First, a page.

As well as the Pola Museum of Art in Hakone, Japanese beauty brand Pola has a Museum Annex on the third floor of its Ginza building. With a focus on, unsurprisingly, beauty, the Pola Museum Annex is well worth a visit – not least because admission is free. As well as pieces from the Hakone museum’s permanent collection, the Annex displays temporary exhibitions; past exhibits have featured, for example, Malaysian multi-disciplinary artist Grace Tan and Berlin-based Japanese painter Ryu Itadani.
Previously called matchbaco, this pared-back gallery on the fifth floor of the Shinjuku Building is focused on paintings, installations and photography. It doesn’t restrict itself to Japanese artists, but local talent is well represented, and alongside well-known artists you might see works by up-and-coming photographers, painters and multimedia artists in its impeccably curated solo and group exhibitions.
One of Tokyo’s most unusual artistic venues is the Okuno Building, built in 1932 (making it the second-oldest building in Ginza) as luxury apartments. Now, you can wander into the building and peek into each different apartment, finding different artists and creative collectives in each – over 20 in total, open at different times. There’s no central website, but you can find some information online, such as for apartments 101, 206 and 306. It’s more fun to show up unprepared, though, hopping into the rickety, manually operated lift and seeing which open door takes your fancy.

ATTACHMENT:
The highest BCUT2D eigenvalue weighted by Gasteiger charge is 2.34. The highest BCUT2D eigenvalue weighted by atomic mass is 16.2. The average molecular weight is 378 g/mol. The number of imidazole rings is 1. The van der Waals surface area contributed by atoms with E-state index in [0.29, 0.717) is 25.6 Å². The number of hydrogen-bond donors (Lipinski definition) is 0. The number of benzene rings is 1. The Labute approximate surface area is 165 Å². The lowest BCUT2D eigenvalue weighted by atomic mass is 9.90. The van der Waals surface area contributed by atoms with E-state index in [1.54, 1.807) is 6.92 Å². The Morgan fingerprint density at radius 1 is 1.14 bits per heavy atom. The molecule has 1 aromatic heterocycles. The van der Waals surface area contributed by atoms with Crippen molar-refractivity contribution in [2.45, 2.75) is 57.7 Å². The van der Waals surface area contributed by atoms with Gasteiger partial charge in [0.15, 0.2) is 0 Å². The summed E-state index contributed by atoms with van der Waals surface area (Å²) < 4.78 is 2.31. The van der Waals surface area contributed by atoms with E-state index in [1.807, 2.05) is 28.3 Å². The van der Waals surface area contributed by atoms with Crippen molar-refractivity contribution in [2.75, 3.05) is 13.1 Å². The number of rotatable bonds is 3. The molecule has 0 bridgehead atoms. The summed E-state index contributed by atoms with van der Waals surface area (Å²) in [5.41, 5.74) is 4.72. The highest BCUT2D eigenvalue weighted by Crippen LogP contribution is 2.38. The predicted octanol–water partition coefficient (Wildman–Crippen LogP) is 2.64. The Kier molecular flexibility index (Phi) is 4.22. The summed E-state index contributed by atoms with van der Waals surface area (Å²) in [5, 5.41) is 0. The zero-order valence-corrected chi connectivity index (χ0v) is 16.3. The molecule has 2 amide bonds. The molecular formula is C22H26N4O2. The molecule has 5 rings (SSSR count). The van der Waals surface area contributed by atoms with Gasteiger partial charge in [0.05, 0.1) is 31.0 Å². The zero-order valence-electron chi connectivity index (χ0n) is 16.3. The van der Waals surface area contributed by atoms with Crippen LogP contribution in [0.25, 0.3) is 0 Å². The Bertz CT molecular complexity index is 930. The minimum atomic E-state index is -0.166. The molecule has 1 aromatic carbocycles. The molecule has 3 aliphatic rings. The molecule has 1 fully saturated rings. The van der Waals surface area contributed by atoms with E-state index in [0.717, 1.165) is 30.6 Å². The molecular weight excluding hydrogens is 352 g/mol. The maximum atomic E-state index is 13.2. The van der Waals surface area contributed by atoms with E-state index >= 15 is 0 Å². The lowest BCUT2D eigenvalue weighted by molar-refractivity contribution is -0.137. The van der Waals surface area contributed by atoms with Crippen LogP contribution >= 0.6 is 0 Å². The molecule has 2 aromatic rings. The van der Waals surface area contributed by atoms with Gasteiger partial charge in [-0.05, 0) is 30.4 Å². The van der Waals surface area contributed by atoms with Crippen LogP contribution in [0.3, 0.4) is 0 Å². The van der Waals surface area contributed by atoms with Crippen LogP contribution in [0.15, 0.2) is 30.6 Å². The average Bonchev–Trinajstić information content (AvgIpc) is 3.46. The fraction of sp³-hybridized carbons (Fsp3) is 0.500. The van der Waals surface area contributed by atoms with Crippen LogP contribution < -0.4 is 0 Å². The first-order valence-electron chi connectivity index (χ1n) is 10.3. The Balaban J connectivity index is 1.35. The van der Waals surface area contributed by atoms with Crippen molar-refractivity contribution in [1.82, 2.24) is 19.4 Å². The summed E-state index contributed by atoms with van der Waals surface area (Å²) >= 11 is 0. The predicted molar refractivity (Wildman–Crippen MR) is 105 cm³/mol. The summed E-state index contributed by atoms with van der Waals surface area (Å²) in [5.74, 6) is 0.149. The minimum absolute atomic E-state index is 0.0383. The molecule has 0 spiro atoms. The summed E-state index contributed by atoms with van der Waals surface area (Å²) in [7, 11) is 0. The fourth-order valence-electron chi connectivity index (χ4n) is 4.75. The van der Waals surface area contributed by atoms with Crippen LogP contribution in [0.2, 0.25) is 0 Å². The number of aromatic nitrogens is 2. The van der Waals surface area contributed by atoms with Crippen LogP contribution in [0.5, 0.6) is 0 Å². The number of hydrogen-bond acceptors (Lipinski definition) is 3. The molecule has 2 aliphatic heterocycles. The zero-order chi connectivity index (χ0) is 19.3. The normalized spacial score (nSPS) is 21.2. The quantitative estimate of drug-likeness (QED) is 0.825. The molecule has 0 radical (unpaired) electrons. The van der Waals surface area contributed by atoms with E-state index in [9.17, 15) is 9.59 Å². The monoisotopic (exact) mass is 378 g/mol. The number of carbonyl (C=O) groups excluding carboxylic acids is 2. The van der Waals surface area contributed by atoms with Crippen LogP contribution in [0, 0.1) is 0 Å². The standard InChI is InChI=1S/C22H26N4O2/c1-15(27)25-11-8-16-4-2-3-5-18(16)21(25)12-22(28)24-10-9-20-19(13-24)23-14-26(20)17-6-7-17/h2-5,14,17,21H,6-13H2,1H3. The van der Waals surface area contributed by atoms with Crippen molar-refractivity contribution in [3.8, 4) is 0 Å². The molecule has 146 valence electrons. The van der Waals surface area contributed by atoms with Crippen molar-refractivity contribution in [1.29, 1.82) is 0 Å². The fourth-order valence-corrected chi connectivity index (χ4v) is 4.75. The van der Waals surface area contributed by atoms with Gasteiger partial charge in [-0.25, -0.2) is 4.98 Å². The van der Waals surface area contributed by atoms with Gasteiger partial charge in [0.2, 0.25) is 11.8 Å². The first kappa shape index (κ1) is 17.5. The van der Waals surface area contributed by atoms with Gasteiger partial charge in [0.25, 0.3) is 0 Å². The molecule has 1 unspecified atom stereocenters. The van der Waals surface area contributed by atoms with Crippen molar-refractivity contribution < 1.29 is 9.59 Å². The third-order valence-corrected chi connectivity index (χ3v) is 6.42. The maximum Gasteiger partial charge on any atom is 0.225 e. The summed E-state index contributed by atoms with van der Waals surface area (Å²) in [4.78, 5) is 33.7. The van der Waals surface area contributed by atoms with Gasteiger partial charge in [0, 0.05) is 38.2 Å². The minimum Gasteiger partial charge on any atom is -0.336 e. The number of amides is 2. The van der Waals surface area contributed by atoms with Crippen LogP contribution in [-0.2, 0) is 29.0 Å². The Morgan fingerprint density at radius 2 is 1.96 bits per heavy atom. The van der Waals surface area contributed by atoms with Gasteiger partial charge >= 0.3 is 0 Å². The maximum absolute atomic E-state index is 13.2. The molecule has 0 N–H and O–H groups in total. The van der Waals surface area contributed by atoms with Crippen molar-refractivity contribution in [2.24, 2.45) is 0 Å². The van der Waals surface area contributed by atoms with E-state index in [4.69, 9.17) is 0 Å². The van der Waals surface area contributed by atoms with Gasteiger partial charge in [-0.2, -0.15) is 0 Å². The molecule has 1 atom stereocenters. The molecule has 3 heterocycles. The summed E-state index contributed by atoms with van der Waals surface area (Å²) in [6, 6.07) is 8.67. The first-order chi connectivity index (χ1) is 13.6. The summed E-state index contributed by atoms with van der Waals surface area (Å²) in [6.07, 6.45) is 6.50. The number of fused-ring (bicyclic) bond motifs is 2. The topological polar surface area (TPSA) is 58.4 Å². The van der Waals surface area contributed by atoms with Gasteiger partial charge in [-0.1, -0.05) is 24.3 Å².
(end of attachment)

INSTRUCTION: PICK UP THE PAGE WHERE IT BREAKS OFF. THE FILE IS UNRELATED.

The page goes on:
This creative space in quiet, residential Zenpukuji runs an artists-in-residence programme, as well as exchanges with foreign artists and collectives, who are encouraged to engage with the local community and find inspiration in the everyday life of Tokyo. It also provides space for local artists to exhibit their work, making it a great, low-key place to discover new Japanese and foreign artists to love.
One of the leading contemporary art galleries in the country, SCAI The Bathhouse is (as its name indicates) located in a converted public bath. The airy, high-ceilinged rooms lend themselves to installation pieces and large-scale works, and previous exhibits have featured Anish Kapoor, Apichatpong Weerasethakul and Tadanori Yokoo. Even in this gallery-dense area of the city, SCAI stands out.
In artsy Setagaya, Gallery Setagaya 233 provides an excellent resource for local artists. It’s a box rental shop, home to over 200 small boxes in which artists and other creatives can display and sell their work – ideal if you’re looking for a truly unique souvenir. There’s also a café, and a gallery space for larger-scale works, and it’s all free to enter.